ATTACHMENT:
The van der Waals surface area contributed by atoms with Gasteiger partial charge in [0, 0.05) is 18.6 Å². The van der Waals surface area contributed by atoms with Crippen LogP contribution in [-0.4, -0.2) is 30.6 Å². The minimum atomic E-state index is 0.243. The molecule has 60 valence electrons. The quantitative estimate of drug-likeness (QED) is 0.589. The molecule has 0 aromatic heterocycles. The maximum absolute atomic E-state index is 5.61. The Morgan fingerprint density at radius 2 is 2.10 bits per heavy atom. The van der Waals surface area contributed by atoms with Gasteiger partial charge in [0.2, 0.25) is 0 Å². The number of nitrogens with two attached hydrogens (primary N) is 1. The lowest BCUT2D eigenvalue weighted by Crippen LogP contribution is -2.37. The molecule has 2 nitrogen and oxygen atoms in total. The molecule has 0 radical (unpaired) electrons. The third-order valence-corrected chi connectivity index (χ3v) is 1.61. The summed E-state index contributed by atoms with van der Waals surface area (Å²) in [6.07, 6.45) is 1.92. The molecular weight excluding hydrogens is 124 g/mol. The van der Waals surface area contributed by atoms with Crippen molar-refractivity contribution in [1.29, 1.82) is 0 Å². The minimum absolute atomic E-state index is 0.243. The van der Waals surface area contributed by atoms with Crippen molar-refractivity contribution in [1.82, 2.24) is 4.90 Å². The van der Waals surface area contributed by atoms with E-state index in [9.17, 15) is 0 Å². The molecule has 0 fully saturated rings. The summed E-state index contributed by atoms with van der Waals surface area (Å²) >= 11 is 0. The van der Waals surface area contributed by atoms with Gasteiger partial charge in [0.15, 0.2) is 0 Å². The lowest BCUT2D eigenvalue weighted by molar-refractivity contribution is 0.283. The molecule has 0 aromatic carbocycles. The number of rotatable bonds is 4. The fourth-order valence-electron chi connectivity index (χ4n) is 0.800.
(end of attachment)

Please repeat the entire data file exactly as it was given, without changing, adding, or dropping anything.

The van der Waals surface area contributed by atoms with Gasteiger partial charge in [0, 0.05) is 18.6 Å². The van der Waals surface area contributed by atoms with Crippen LogP contribution in [-0.4, -0.2) is 30.6 Å². The minimum atomic E-state index is 0.243. The molecule has 60 valence electrons. The quantitative estimate of drug-likeness (QED) is 0.589. The molecule has 0 aromatic heterocycles. The maximum absolute atomic E-state index is 5.61. The Morgan fingerprint density at radius 2 is 2.10 bits per heavy atom. The van der Waals surface area contributed by atoms with Gasteiger partial charge in [0.2, 0.25) is 0 Å². The number of nitrogens with two attached hydrogens (primary N) is 1. The lowest BCUT2D eigenvalue weighted by Crippen LogP contribution is -2.37. The molecule has 2 nitrogen and oxygen atoms in total. The molecule has 0 radical (unpaired) electrons. The third-order valence-corrected chi connectivity index (χ3v) is 1.61. The summed E-state index contributed by atoms with van der Waals surface area (Å²) in [6.07, 6.45) is 1.92. The molecular weight excluding hydrogens is 124 g/mol. The van der Waals surface area contributed by atoms with Crippen molar-refractivity contribution in [1.29, 1.82) is 0 Å². The minimum absolute atomic E-state index is 0.243. The van der Waals surface area contributed by atoms with Crippen molar-refractivity contribution in [1.82, 2.24) is 4.90 Å². The van der Waals surface area contributed by atoms with E-state index in [9.17, 15) is 0 Å². The molecule has 0 fully saturated rings. The summed E-state index contributed by atoms with van der Waals surface area (Å²) >= 11 is 0. The van der Waals surface area contributed by atoms with Gasteiger partial charge in [0.15, 0.2) is 0 Å². The lowest BCUT2D eigenvalue weighted by molar-refractivity contribution is 0.283. The molecule has 0 aromatic carbocycles. The number of rotatable bonds is 4. The fourth-order valence-electron chi connectivity index (χ4n) is 0.800.